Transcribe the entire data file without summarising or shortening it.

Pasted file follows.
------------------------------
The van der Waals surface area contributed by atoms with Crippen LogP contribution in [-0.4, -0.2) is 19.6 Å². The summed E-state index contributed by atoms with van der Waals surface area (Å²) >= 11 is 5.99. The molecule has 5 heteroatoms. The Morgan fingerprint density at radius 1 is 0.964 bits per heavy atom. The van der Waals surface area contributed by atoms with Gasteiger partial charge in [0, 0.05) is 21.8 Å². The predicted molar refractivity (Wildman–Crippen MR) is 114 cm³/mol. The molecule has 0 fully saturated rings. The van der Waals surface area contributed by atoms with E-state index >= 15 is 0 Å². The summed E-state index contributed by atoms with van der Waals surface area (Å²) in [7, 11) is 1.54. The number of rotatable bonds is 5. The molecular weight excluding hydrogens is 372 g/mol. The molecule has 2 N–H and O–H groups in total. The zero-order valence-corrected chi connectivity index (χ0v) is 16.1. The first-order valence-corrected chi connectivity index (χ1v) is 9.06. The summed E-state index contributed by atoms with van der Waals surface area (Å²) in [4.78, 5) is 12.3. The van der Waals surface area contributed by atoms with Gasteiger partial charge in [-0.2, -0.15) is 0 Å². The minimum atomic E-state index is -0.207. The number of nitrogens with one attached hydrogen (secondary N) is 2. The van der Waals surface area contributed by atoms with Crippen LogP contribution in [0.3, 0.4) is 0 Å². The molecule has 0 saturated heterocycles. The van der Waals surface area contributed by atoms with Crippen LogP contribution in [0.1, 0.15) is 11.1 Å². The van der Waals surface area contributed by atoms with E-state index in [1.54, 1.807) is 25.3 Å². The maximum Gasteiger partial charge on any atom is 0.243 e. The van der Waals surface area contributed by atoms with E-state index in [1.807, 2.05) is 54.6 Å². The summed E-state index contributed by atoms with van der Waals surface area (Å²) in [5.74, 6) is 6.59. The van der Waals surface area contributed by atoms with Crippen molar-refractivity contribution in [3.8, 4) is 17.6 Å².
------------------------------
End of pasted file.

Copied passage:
The van der Waals surface area contributed by atoms with Crippen LogP contribution in [-0.4, -0.2) is 19.6 Å². The summed E-state index contributed by atoms with van der Waals surface area (Å²) >= 11 is 5.99. The molecule has 5 heteroatoms. The Morgan fingerprint density at radius 1 is 0.964 bits per heavy atom. The van der Waals surface area contributed by atoms with Gasteiger partial charge in [0, 0.05) is 21.8 Å². The predicted molar refractivity (Wildman–Crippen MR) is 114 cm³/mol. The molecule has 0 fully saturated rings. The van der Waals surface area contributed by atoms with E-state index >= 15 is 0 Å². The summed E-state index contributed by atoms with van der Waals surface area (Å²) in [7, 11) is 1.54. The number of rotatable bonds is 5. The molecular weight excluding hydrogens is 372 g/mol. The molecule has 2 N–H and O–H groups in total. The zero-order valence-corrected chi connectivity index (χ0v) is 16.1. The first-order valence-corrected chi connectivity index (χ1v) is 9.06. The summed E-state index contributed by atoms with van der Waals surface area (Å²) in [4.78, 5) is 12.3. The van der Waals surface area contributed by atoms with Gasteiger partial charge in [-0.2, -0.15) is 0 Å². The minimum atomic E-state index is -0.207. The number of nitrogens with one attached hydrogen (secondary N) is 2. The van der Waals surface area contributed by atoms with Crippen LogP contribution in [0.3, 0.4) is 0 Å². The molecule has 0 saturated heterocycles. The van der Waals surface area contributed by atoms with Crippen LogP contribution in [0.1, 0.15) is 11.1 Å². The van der Waals surface area contributed by atoms with E-state index in [1.54, 1.807) is 25.3 Å². The maximum Gasteiger partial charge on any atom is 0.243 e. The van der Waals surface area contributed by atoms with E-state index in [1.807, 2.05) is 54.6 Å². The summed E-state index contributed by atoms with van der Waals surface area (Å²) in [5.74, 6) is 6.59. The van der Waals surface area contributed by atoms with Crippen molar-refractivity contribution in [3.8, 4) is 17.6 Å².